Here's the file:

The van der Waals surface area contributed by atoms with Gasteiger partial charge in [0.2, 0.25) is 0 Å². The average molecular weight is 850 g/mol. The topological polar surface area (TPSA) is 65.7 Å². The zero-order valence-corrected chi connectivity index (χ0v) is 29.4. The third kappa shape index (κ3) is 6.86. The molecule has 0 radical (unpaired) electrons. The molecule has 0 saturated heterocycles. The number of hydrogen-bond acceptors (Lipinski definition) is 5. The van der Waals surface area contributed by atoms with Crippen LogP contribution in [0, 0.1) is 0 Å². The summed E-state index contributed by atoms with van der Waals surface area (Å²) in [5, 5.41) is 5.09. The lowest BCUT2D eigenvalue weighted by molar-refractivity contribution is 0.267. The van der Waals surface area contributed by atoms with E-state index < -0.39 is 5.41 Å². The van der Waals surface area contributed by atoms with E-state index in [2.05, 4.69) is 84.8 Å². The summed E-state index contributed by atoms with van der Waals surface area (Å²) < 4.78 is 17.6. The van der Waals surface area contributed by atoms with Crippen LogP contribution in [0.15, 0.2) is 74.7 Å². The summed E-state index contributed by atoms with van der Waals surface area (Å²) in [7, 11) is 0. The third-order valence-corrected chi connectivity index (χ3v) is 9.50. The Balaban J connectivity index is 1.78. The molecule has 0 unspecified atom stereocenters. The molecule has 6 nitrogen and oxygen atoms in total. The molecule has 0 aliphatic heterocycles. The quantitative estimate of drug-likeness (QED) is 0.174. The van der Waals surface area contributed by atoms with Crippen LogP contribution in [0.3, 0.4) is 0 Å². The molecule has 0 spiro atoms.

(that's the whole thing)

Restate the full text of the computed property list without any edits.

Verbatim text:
The van der Waals surface area contributed by atoms with Gasteiger partial charge in [0.2, 0.25) is 0 Å². The average molecular weight is 850 g/mol. The topological polar surface area (TPSA) is 65.7 Å². The zero-order valence-corrected chi connectivity index (χ0v) is 29.4. The third kappa shape index (κ3) is 6.86. The molecule has 0 radical (unpaired) electrons. The molecule has 0 saturated heterocycles. The number of hydrogen-bond acceptors (Lipinski definition) is 5. The van der Waals surface area contributed by atoms with Crippen LogP contribution in [0, 0.1) is 0 Å². The summed E-state index contributed by atoms with van der Waals surface area (Å²) in [5, 5.41) is 5.09. The lowest BCUT2D eigenvalue weighted by molar-refractivity contribution is 0.267. The van der Waals surface area contributed by atoms with E-state index < -0.39 is 5.41 Å². The van der Waals surface area contributed by atoms with E-state index in [2.05, 4.69) is 84.8 Å². The summed E-state index contributed by atoms with van der Waals surface area (Å²) < 4.78 is 17.6. The van der Waals surface area contributed by atoms with Crippen LogP contribution in [0.15, 0.2) is 74.7 Å². The summed E-state index contributed by atoms with van der Waals surface area (Å²) in [7, 11) is 0. The third-order valence-corrected chi connectivity index (χ3v) is 9.50. The Balaban J connectivity index is 1.78. The molecule has 0 unspecified atom stereocenters. The molecule has 6 nitrogen and oxygen atoms in total. The molecule has 0 aliphatic heterocycles. The quantitative estimate of drug-likeness (QED) is 0.174. The van der Waals surface area contributed by atoms with Crippen LogP contribution in [0.3, 0.4) is 0 Å². The molecule has 0 spiro atoms.